Washington, DC

As her World Class Athlete Program team stood victorious in winning the 2015 Army Ten-Miler, Kelly Calway lowered her five-month-old daughter, Hattie, into the trophy. She fit perfectly. 

Four months later, when Calway came home from Los Angeles with a stress fracture, it was her eight-year-old, Hazel who told her, “Mom, I love you,” and helped ease Calway’s fears that she had let the family down when she dropped out of the 2016 Olympic Trials.

As Calway, of McLean, nears the 2020 Trials, she’s counting on pushes from her family to help her get closer to the 25th place finish she notched at the 2012 Trials or her 2013 Marine Corps Marathon title than to her injury-shortened 2016 race. 

“My dream is to get my whole family running together,” she said. 

She’s close to it. Her husband, Chris, is training for the Rock ‘n’ Roll D.C. Half Marathon. Hazel, now 12, has been running 5ks since she was a four-year-old in Girls on the Run, and Hattie, now 4, has run a mile. The three set up water stops and cheering stations on her long runs as she puts the finishing touches on her training. 

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Lindsay Carrick runs the 2018 Marine Corps Marathon. Photo: Charlie Ban

It took U.S. Marine Corps Capt. Lindsay Carrick two hours and 43 minutes (and 43 seconds) to run the Military World Games marathon in Wuhan, China. It took more than three weeks to find out her effort was good enough to qualify for the Olympic Marathon Trials.

But the course and race management checked out, and it made the fall and winter a lot simpler for Carrick, who had been aiming to run under 2:45 for two years.

Her coach, Patrick Gomez, said the Olympic Trials qualifying time was a larger goal, but he wanted her to be able to do well at the Military World Games without overdoing it. They had a backup race planned if needed.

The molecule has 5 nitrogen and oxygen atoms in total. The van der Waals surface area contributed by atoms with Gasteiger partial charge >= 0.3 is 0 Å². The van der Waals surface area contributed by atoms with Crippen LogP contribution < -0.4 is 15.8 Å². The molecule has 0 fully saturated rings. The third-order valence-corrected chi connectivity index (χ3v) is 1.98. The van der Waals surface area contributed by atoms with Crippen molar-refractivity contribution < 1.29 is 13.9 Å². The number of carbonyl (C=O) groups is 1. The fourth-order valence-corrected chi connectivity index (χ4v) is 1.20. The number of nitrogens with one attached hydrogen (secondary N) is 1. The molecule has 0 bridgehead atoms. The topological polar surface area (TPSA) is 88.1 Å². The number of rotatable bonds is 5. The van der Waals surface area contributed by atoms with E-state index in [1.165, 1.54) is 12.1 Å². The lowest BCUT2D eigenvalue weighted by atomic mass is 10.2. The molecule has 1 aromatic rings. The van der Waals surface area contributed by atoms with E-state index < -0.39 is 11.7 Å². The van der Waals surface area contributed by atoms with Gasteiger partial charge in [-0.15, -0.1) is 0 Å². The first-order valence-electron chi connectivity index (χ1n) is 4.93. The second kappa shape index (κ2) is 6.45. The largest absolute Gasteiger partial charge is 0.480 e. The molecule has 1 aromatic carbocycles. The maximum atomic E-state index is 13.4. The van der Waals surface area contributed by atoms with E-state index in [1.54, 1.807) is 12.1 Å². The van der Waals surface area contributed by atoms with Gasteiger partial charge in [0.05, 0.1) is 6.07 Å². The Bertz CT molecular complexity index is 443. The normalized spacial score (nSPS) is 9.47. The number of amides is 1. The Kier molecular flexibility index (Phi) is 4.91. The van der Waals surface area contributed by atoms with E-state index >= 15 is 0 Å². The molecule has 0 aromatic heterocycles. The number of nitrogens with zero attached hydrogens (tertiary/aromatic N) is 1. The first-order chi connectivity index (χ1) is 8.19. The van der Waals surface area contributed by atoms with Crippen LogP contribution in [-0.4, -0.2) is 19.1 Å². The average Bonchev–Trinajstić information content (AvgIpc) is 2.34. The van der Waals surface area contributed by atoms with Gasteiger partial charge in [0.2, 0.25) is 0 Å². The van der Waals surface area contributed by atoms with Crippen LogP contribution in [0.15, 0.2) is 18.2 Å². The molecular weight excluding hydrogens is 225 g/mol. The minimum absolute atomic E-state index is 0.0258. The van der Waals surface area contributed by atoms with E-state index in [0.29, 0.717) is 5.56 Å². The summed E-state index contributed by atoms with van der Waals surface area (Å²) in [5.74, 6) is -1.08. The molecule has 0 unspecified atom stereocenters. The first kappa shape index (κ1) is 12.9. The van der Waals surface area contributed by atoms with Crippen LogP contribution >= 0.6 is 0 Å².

“We went into the race saying let’s set ourselves up to be as successful as possible, and it just happened to be an Olympic Trials qualifying mark,” he said.

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Gen. Dennis J. Reimer runs the 2019 Army Ten-Miler. Photo: Marathon Photos

After running his 16th Army Ten-Miler, Gen. Dennis J. Reimer, the former chief of staff of the U.S. Army, reflected on the role that physical fitness plays in today’s military, his career in the Army and his life as a runner.

This year, at age 80, he ran the course in 2:07:07. During his tenure as chief of staff from 1995-1999, he ran the course, in 1998, in 1:10:45, finishing 1,207 out of 7,933 men.

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Dustin Whitlow leads Mike Wardian in the second mile of the Marine Corps Marathon 50k. Photo: Charlie Ban

Liz Ozeki told people that she would retire when she broke 3:00 for the marathon.

She lied. 

Two weeks after setting a big marathon PR in Chicago, she ran, and won, the inaugural Marine Corps Marathon 50k.

Ozeki, of Rockville, ran 3:42:04 to outpace Judy Doldorf, of Manassas, who ran 3:52:00. Lisa Reichmann, of Gaithersburg, ran 4:15:10 for third. 

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Brittany Charboneau leads the Marine Corps Marathon coming off of the National Mall. Photo: Ed Lull

Brittany Charboneau tells her fair share of jokes, but she made a serious play for the Marine Corps Marathon record.

Aiming for 2:37:00, the Colorado-based comedian, actress and improv instructor took off after a few easy miles, grabbing the lead from 2015 and 2018 MCM winner Jenny Mendez and hitting the halfway mark at 1:18:05. Mendez eventually dropped out short of 20 miles.

The second half of the race was also not kind to Charambou, who ran 2:36:34 at the 2018 Los Angeles Marathon. She won Marine Corps, running 2:44:47, but given her goal, she wasn’t happy.